In this podcast interview, Dr. Elanah Uretsky discusses her recent book, Occupational Hazards: Sex, Business, and HIV in Post-Mao China, with National Committee Program Officer Maura Cunningham. The book follows a group of Chinese businessmen and government officials as they conduct business in Beijing and western Yunnan Province, uncovering informal networks that result in political favors for the businessmen. The networks are built on liquor, cigarettes, food, and sex; risky behaviors turn into occupational hazards.
Occupational Hazards follows men both powerful and vulnerable to China's growing epidemics of sexually transmitted infections including HIV/AIDS. Examining how elite masculine networking rituals that have been used to fuel China’s economy for the past 35 years have contributed to the epidemic of HIV in China, the book includes the stories of numerous government officials and businessmen who visit commercial sex workers but avoid HIV testing for fear of threatening their economic and political status. Their lives are complicated and efforts to resolve the problem stymied by a political system that does not publicly acknowledge the issue, and by international approaches to disease control that limit the reach of public health interventions. Dr. Uretsky offers insights into how complex socio-cultural and politico-economic negotiations have affected the development of and approaches to China's HIV epidemic.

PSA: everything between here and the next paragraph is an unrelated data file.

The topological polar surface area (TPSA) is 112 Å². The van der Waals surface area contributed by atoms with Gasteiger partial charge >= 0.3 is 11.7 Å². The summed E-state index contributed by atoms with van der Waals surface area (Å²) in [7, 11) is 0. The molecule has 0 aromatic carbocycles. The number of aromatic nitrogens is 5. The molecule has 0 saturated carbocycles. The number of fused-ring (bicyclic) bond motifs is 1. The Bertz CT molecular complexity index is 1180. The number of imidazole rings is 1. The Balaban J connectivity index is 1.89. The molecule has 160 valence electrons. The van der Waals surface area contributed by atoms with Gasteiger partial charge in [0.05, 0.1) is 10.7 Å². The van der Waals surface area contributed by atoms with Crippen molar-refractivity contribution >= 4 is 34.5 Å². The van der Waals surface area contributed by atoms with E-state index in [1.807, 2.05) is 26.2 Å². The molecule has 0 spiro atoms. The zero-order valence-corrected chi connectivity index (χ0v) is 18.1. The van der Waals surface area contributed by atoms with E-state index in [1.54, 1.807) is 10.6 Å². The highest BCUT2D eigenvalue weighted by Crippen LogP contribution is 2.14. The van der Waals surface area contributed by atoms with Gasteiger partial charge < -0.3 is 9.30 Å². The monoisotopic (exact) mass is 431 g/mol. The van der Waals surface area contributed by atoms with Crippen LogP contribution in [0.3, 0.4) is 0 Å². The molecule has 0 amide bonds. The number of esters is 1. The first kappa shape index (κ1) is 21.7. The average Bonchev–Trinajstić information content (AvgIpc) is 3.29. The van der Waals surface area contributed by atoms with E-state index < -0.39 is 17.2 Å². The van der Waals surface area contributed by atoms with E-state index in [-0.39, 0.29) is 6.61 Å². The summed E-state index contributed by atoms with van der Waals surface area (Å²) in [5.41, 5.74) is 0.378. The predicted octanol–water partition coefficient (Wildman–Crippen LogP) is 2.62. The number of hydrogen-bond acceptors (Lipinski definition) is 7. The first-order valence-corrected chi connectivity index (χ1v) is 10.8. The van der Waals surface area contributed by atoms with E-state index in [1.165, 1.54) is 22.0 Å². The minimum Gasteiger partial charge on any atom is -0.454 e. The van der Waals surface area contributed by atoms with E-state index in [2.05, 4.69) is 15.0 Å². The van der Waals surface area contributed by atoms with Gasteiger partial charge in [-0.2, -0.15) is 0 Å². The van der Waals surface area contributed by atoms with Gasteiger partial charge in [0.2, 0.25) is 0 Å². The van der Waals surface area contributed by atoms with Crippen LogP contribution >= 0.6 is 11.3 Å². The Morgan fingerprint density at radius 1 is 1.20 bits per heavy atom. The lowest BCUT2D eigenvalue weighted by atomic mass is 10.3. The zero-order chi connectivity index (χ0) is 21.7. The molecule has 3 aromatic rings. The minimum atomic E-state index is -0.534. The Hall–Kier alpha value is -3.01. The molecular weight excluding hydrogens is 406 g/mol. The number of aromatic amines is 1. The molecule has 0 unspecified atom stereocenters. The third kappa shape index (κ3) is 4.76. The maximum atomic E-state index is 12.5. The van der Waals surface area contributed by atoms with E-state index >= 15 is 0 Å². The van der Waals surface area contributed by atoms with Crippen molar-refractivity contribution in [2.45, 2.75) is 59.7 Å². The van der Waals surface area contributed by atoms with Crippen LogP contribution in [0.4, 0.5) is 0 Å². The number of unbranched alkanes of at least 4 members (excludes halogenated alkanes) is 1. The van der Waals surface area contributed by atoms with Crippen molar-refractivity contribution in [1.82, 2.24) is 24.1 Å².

Dr. Uretsky discussed her research and her new book with the National Committee on March 15, 2016, in New York City.
Dr. Elanah Uretsky is a is a medical anthropologist in the departments of global health, anthropology, and the Elliott School of International Affairs at George Washington University. For the past fifteen years Dr. Uretsky has conducted research on the HIV epidemic in China, primarily in western Yunnan Province on China's border with Burma. Dr. Uretsky received her Ph.D. in medical anthropology from Columbia University. She also holds master’s degrees in East Asian languages and civilizations from Harvard University and international relations from George Washington University, and a bachelor’s degree in economics and East Asian studies from New York University. She is a National Committee Public Intellectuals Program fellow and a member of the Committee.